GoldDigger

Moderator
Staff member
I don't see how the inspectors suggestion solves the problem.
It only solves the part of the problem that involves the "neutral" being uninsulated. You are correct that it does nothing to resolve the problem that there is now a requirement to run separate neutral and EGC to the range. The exemption that allowed the existing use to remain has been eliminated, as eprice stated.
 

infinity

Moderator
Staff member
Location
New Jersey
Occupation
Journeyman Electrician
The exception, using a 3-wire circuit for an existing installation, isn't really much different electrically than the inspector's solution. It moves the uninsulated neutral out of the subpanel, where it may inadvertently contact the metal enclosure, and replaces it with an insulated one.
 

eprice

Senior Member
Location
Utah
The exception, using a 3-wire circuit for an existing installation, isn't really much different electrically than the inspector's solution. It moves the uninsulated neutral out of the subpanel, where it may inadvertently contact the metal enclosure, and replaces it with an insulated one.
This makes sense to me. This would be a reason why the inspector's solution would be a better solution than just phase taping the SEU neutral with white tape.
 

GoldDigger

Moderator
Staff member
Just a note, members here have stated that some jurisdictions allow taping or other forms of insulation methods such as heat shrink in this application.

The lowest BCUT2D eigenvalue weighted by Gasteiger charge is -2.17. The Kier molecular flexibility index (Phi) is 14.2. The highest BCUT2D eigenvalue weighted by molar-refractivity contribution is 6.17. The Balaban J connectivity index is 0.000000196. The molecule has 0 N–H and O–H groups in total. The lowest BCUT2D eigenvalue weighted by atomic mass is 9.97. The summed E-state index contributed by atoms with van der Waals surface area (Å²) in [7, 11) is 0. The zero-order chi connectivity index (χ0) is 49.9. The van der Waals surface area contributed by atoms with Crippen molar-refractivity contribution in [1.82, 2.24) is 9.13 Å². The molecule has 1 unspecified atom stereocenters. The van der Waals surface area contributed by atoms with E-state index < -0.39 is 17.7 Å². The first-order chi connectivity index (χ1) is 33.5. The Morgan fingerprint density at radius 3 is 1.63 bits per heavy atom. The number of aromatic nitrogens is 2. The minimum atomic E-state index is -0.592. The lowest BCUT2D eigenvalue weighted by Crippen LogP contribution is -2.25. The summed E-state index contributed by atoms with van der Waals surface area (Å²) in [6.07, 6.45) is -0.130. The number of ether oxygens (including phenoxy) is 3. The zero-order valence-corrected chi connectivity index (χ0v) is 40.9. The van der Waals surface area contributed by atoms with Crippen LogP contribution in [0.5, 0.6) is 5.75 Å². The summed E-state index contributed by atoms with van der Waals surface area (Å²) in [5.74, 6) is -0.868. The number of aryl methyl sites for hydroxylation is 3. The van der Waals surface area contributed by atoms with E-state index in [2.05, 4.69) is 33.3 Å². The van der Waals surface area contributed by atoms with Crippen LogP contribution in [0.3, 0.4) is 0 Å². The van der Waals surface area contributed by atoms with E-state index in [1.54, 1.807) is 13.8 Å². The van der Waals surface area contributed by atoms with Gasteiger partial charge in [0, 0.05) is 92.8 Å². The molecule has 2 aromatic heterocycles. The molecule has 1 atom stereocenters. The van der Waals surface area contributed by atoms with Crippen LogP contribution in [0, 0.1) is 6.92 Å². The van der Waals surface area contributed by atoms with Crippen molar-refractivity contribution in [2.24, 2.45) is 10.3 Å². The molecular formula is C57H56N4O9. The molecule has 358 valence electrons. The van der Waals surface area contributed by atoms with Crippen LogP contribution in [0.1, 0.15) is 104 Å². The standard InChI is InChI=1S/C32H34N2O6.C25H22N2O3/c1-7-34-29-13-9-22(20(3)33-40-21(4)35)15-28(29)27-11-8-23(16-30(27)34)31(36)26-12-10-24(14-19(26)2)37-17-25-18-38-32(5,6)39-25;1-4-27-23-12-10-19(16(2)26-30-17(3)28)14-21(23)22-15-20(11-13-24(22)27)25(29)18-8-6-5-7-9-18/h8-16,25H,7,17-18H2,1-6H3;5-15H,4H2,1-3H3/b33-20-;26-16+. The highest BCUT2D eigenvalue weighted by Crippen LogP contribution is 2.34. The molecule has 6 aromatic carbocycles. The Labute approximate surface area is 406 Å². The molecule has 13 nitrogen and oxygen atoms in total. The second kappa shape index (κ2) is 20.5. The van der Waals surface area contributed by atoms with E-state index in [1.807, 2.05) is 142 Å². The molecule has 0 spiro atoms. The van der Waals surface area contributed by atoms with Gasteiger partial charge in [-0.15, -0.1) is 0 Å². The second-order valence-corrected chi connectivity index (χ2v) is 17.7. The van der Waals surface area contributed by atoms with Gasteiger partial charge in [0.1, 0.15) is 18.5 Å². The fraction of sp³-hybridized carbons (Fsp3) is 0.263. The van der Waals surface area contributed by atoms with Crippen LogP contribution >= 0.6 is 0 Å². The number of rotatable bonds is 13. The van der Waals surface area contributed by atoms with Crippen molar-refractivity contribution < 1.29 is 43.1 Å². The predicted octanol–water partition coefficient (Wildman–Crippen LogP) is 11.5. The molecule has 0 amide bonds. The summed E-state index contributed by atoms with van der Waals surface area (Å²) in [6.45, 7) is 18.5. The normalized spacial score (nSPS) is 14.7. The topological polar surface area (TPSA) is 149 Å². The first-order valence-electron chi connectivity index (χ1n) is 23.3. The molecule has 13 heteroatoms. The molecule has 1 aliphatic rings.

Phase taping is usually thought of a a means of marking. If you want to use tape as insulation, the coverage needs to be more complete and thicker than it would be for marking only. (Hence different inspectors or AHJs could easily set different standards.) Heat shrink is perceived as more durable, I think.
 

jumper

Senior Member
Phase taping is usually thought of a a means of marking. If you want to use tape as insulation, the coverage needs to be more complete and thicker than it would be for marking only. (Hence different inspectors or AHJs could easily set different standards.) Heat shrink is perceived as more durable, I think.
I agree and note that I never used the word phase.

The most applicable section I could find was 110.14(B) which has this:

All splices and joints and the free ends of conductors
shall be covered with an insulation equivalent to that of
the conductors or with an insulating device identified for
the purpose.
 

mwm1752

Senior Member
Location
Aspen, Colo
NEC 2011 Exhibit 250.55 seems to clarify the issue. Certainly puts the perspective of the job from simple to complicated if the se cable is fed from a feeder panel.
 

Little Bill

Moderator
Staff member
Location
Tennessee NEC:2017
Occupation
Electrician
Just a note, members here have stated that some jurisdictions allow taping or other forms of insulation methods such as heat shrink in this application.
:thumbsup:
Also, just because tape is a different color than black doesn't mean it's only use is phase marking. Some have insulating properties.
 

GoldDigger

Moderator
Staff member
:thumbsup:
Also, just because tape is a different color than black doesn't mean it's only use is phase marking. Some have insulating properties.
And if they do, the manufacturer will have instructions for using them for insulating purposes. Those instructions do not have to be followed if just using them for marking. :)